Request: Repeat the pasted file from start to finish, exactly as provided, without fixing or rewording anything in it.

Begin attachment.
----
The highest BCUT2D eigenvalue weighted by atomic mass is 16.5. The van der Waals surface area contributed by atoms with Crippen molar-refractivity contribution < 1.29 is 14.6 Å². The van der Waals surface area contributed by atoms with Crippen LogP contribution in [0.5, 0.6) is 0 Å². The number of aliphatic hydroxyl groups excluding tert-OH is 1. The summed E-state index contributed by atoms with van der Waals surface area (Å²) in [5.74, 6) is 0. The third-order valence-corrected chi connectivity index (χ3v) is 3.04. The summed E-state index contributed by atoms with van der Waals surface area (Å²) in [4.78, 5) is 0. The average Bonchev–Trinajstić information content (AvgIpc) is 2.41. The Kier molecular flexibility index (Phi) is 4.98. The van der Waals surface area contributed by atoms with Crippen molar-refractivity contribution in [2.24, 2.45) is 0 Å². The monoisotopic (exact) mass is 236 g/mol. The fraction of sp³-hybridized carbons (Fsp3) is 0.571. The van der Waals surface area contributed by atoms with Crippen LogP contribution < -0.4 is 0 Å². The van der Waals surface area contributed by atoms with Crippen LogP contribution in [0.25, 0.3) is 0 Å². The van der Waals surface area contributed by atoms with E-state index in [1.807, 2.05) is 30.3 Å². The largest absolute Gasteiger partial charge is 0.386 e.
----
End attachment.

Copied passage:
The highest BCUT2D eigenvalue weighted by atomic mass is 16.5. The van der Waals surface area contributed by atoms with Crippen molar-refractivity contribution < 1.29 is 14.6 Å². The van der Waals surface area contributed by atoms with Crippen LogP contribution in [0.5, 0.6) is 0 Å². The number of aliphatic hydroxyl groups excluding tert-OH is 1. The summed E-state index contributed by atoms with van der Waals surface area (Å²) in [5.74, 6) is 0. The third-order valence-corrected chi connectivity index (χ3v) is 3.04. The summed E-state index contributed by atoms with van der Waals surface area (Å²) in [4.78, 5) is 0. The average Bonchev–Trinajstić information content (AvgIpc) is 2.41. The Kier molecular flexibility index (Phi) is 4.98. The van der Waals surface area contributed by atoms with Crippen molar-refractivity contribution in [2.24, 2.45) is 0 Å². The monoisotopic (exact) mass is 236 g/mol. The fraction of sp³-hybridized carbons (Fsp3) is 0.571. The van der Waals surface area contributed by atoms with Crippen LogP contribution < -0.4 is 0 Å². The van der Waals surface area contributed by atoms with Crippen LogP contribution in [0.25, 0.3) is 0 Å². The van der Waals surface area contributed by atoms with E-state index in [1.807, 2.05) is 30.3 Å². The largest absolute Gasteiger partial charge is 0.386 e.